The Department for Work & Pensions (DWP) Independent Case Examiner’s (ICE) Office has closed a total 2,506 complaints regarding changes to women’s state pension age, mostly due to the upcoming judicial review.
In a written answer to Parliament this week, Guy Opperman, minister for pension and financial inclusion, revealed the ICE started received the first complaints from women relating to changes in their state pension age in October 2016 – reaching a total of 4,296 by December 13, 2018.
From these, 192 were resolved and 1,598 were rejected, as they failed to meet the ICE criteria.
The remaining 2,506 were closed for other reasons – either due to a withdrawal of the complaint or due to the High Court decision to grant permission for a judicial review of the department's handling of the change to women’s state pension age.
Mr Opperman confirmed that it is not within the ICE remit to consider “issues which are, or have been, subject to legal proceedings,” as FTAdviser reported earlier this month.
In the meantime, independent Labour MP Frank Field, chairman of the Work & Pensions select committee, wrote to Mr Opperman questioning him about the closure of cases by the ICE, and the rationale behind this decision.
Mr Opperman, however, failed to reply to Mr Field within the requested time frame.
The Department for Work & Pensions (DWP) has a two-tier process for formal complaints, which means once a complainant has exhausted the DWP process they are signposted to the ICE.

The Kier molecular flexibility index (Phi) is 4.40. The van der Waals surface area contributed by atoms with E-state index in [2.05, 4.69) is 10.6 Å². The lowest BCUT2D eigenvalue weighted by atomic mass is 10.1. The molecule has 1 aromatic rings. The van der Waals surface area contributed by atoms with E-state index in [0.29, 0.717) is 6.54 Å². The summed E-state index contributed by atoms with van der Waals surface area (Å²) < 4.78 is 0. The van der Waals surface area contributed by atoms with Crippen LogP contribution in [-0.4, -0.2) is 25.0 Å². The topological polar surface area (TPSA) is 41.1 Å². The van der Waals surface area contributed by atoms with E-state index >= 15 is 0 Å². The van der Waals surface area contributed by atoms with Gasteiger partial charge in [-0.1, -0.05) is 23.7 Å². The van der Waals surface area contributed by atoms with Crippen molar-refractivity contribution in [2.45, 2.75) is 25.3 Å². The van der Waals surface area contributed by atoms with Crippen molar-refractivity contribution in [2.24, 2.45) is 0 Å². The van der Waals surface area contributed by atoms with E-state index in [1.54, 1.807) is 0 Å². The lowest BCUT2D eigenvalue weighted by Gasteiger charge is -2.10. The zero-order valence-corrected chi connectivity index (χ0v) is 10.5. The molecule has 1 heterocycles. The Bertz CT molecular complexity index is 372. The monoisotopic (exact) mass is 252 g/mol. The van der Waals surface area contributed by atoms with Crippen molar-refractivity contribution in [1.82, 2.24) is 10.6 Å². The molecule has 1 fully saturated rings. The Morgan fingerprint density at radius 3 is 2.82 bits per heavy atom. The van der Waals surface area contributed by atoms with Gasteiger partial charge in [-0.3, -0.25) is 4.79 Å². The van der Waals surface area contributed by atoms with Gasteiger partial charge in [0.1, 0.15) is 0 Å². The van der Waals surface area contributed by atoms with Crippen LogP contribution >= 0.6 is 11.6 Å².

The ICE has been handling complaints about the increase of the women's state pension age to 65, which led to the creation of the Women Against State Pension Inequality (Waspi) and Backto60 campaigns.
On November 30, it was revealed that campaigning group Backto60 had been granted permission to file a judicial review at the Royal Courts of Justice.
A judicial review is a court proceeding in which a judge considers the lawfulness of a decision or action made by a public body. It can't be filed directly; the court needs to be asked for permission first.
Backto60 and the Waspi claim that while the 1995 Conservative government's Pension Act included plans to increase the women's state pension age to 65 – the same as men's – the changes were implemented unfairly, with little or no personal notice.
The movements also claim the changes were implemented faster than promised with the 2011 Pension Act, and had left women with no time to make alternative plans, leading to devastating consequences.